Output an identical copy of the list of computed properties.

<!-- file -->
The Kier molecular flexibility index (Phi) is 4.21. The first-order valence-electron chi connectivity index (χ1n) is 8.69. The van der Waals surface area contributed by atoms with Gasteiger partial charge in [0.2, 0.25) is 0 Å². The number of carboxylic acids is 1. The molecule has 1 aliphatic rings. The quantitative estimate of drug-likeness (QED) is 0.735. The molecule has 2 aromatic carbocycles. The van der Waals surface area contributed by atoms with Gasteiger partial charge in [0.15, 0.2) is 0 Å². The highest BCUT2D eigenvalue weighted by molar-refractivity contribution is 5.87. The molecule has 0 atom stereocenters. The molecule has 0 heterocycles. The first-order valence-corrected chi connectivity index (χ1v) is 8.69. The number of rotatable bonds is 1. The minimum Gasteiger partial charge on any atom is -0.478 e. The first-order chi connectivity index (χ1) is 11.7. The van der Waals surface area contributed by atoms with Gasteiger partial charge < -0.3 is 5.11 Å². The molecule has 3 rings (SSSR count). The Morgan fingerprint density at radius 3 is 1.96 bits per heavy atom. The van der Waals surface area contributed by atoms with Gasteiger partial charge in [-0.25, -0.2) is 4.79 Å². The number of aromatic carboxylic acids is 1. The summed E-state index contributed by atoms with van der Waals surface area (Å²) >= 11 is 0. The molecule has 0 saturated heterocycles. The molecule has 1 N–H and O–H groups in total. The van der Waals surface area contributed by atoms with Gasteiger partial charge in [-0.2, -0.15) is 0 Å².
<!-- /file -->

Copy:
The Kier molecular flexibility index (Phi) is 4.21. The first-order valence-electron chi connectivity index (χ1n) is 8.69. The van der Waals surface area contributed by atoms with Gasteiger partial charge in [0.2, 0.25) is 0 Å². The number of carboxylic acids is 1. The molecule has 1 aliphatic rings. The quantitative estimate of drug-likeness (QED) is 0.735. The molecule has 2 aromatic carbocycles. The van der Waals surface area contributed by atoms with Gasteiger partial charge in [0.15, 0.2) is 0 Å². The highest BCUT2D eigenvalue weighted by molar-refractivity contribution is 5.87. The molecule has 0 atom stereocenters. The molecule has 0 heterocycles. The first-order valence-corrected chi connectivity index (χ1v) is 8.69. The number of rotatable bonds is 1. The minimum Gasteiger partial charge on any atom is -0.478 e. The first-order chi connectivity index (χ1) is 11.7. The van der Waals surface area contributed by atoms with Gasteiger partial charge < -0.3 is 5.11 Å². The molecule has 3 rings (SSSR count). The Morgan fingerprint density at radius 3 is 1.96 bits per heavy atom. The van der Waals surface area contributed by atoms with Gasteiger partial charge in [-0.25, -0.2) is 4.79 Å². The number of aromatic carboxylic acids is 1. The summed E-state index contributed by atoms with van der Waals surface area (Å²) >= 11 is 0. The molecule has 0 saturated heterocycles. The molecule has 1 N–H and O–H groups in total. The van der Waals surface area contributed by atoms with Gasteiger partial charge in [-0.2, -0.15) is 0 Å².